Thursday, January 31, 2019

Focus Stacking Explained

Sorry about leaving y'all mightily confused about focus stacking, so this is me trying to explain in very simple terms and with pictures. Because we loves us some pictures.

When you are working up close with a macro lens, the area that can be in focus is very small. Look at the red box in the following photo. That's what's in focus, more or less anyway..

Now look at how out of focus the other leaves are, bearing in mind that this is a very small plant to begin with. Even the back of the leaf that is in focus is already blurring, nevermind the farther leaves (which I repeat are not really very far away at all — maybe two inches).

In the next photo, a section of the upper right leaf is in focus, once again more or less, and the bottom leaf is pretty blurry by now.

Finally, I have a section of the left leaf in focus.

That's the photography part, except that I used more than three focal points when I made the image that I showed yesterday and which is also below, but three are enough to give you the general idea about how shallow the depth of field is in macro photos.

When the photography part is over, the various images go into one Photoshop document as separate layers. The program them finds and reveals the most focused parts of each image to blend them into one image, which if you get it right, is all in focus. If one really wanted to, one could do this blending manually by painting in the part that they wanted to reveal from each photo. But I could not really be bothered when the machine can probably do it better and certainly faster.

I didn't quite manage to get it all tack sharp, but overall it was acceptable. While in Photoshop, I also replaced the white background with colours from the flower.

Update especially for Tabor: Once you have images layered in Photoshop, select them all and go to Edit>Auto-Align Layers checking Auto box. Next step is to Edit>Auto-Blend Layers as per the following image..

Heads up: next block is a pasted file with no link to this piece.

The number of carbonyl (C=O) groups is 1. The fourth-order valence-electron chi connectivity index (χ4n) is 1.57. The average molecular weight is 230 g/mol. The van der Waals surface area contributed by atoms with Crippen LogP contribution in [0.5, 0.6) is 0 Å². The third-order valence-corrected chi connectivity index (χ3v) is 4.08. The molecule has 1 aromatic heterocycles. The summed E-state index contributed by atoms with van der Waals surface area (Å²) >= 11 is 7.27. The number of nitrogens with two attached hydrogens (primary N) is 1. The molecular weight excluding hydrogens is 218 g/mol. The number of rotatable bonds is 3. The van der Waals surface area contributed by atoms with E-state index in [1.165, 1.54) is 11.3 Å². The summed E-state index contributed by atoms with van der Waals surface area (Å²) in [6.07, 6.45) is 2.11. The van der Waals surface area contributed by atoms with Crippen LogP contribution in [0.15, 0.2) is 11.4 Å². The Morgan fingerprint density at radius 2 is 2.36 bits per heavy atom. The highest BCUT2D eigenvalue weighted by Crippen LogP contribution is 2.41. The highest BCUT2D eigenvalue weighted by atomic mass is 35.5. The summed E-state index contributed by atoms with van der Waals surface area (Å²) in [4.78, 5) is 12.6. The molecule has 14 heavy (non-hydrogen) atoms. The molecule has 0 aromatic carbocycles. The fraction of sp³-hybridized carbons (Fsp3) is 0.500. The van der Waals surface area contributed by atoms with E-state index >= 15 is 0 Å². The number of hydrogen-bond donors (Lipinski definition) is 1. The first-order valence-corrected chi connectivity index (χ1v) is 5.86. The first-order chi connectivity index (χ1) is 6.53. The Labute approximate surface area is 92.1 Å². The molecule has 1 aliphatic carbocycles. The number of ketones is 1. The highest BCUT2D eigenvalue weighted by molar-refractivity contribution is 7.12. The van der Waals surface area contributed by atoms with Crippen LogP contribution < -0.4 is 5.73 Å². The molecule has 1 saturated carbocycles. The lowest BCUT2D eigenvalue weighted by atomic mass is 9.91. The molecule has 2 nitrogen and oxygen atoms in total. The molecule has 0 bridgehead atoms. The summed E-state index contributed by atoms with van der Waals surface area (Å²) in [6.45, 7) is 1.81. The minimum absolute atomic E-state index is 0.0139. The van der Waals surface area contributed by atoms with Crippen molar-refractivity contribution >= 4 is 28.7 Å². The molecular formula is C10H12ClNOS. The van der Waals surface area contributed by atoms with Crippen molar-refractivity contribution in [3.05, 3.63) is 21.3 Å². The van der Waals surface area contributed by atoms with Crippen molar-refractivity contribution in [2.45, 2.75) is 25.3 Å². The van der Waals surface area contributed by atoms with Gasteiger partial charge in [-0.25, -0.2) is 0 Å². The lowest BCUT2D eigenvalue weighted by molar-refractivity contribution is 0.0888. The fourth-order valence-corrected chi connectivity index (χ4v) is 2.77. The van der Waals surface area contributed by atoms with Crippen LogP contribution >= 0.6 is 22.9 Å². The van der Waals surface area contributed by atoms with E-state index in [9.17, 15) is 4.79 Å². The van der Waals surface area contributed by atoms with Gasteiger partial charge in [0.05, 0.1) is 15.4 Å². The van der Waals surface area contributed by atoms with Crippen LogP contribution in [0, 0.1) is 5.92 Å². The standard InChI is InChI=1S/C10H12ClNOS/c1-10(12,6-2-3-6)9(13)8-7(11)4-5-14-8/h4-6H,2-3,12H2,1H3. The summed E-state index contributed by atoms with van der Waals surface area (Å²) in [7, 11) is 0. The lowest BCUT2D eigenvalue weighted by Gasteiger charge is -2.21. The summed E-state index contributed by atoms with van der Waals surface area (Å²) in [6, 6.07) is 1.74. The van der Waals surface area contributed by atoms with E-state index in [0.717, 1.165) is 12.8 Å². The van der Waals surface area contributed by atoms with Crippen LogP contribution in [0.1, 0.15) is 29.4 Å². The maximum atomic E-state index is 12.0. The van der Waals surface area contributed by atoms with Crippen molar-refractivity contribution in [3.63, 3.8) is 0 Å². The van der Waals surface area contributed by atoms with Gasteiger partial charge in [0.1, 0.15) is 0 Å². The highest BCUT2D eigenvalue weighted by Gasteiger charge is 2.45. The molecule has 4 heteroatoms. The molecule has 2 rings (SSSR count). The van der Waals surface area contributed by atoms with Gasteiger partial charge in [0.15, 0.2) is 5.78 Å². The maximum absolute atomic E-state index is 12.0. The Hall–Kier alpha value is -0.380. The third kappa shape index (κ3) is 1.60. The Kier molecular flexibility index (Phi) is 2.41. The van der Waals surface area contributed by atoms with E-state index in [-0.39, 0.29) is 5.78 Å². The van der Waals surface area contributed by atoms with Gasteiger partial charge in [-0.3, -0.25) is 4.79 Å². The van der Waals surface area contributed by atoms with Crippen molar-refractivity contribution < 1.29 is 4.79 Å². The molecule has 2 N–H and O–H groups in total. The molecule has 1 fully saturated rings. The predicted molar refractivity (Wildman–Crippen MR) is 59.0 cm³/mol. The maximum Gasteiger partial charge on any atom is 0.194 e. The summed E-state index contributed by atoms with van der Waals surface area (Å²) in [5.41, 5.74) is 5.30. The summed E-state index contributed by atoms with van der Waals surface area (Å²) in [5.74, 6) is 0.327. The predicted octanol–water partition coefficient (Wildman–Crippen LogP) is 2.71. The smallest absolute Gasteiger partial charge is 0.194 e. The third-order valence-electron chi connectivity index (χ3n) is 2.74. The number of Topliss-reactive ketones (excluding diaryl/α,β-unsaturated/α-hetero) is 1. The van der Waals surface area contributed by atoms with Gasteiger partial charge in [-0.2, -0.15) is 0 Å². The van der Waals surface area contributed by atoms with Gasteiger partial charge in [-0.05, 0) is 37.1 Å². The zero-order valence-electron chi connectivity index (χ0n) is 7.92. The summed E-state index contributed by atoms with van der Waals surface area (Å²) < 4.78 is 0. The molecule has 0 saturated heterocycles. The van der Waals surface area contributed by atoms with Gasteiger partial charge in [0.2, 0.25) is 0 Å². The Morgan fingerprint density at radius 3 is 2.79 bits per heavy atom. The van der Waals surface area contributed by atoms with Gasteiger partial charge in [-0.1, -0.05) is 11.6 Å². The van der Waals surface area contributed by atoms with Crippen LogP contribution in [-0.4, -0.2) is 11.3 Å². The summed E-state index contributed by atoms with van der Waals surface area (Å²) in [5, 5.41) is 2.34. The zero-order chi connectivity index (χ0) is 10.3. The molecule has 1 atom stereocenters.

Photoshop will apply appropriate masks, which you can then merge into one image.

Wednesday, January 30, 2019

Violets and Polka Dots

I bought two very inexpensive plants from Giant Tiger, mostly for photographic purposes since they are very small for display purposes. However, they look well enough as an adornment on a side table.

The first is an Africa Violet. Because macro photos have a shallow depth of field, I focused on three different spots and stacked them together in Photoshop. Even three stacked images couldn't get it all in focus, but I like it in general. The colour is really lovely in my opinion.

According to the tag, the other plant is a Polka Dot although it must also have a fancy Latin name. I stacked eight photos this time but still didn't get it all in focus. Once again, however, I am fairly happy with the result.

Tuesday, January 29, 2019

Music is a Generational Thing

Back in the day, we had a speaker at one of our professional development days. His entertaining and insightful presentation was You Are What You Were When. Without going into detail, the basic idea is that we are greatly influenced by the times (eg decade) of our development. A person who grew up the 30s would have been influenced differently than a 50s teenager and so on.

We recognize this intuitively now with baby boomers, millennials and Gen Xers and what have you (because I lose track). But the point is that there seem to be general characteristics that are unique to each cohort.

I think music really emphasizes generational differences and I thought of this as I was humming and going over lyrics in my head of He's the Lily of the Valley this morning. I have hardly darkened a church doorway for about half my life now and think the existence of a god-creator highly improbable, yet I often find myself replaying old hymns and gospels songs in my head. And I rather enjoy them.

In passing I present Willie Nelson's version of the song. Of course, I remember singing it with gusto in my little church back around 1960, and the lyrics stick hard to me these 60 years later.

And of course, I more or less lost touch with pop music after the early Beatles. Beyond that what I hear today, when I watch The Voice, for example, much of the music seems like awful stuff. What's with falsetto singing? Can you imagine Elvis using the head voice? And what happened to melody? For the most part, these songs are unsingable to me. As for lyrics, they cram so many words into their songs to the point where many of us can't make them out. And you pretty well have to have dancers cavorting in the background to create distract from the songs themselves.

But to the younger set, like my grands, and also my 46 year old daughter (who has always kept up), this is good stuff.

To wit: last night we were playing some true oldies such as The Everly Brothers, and they just about drove the kids up the wall.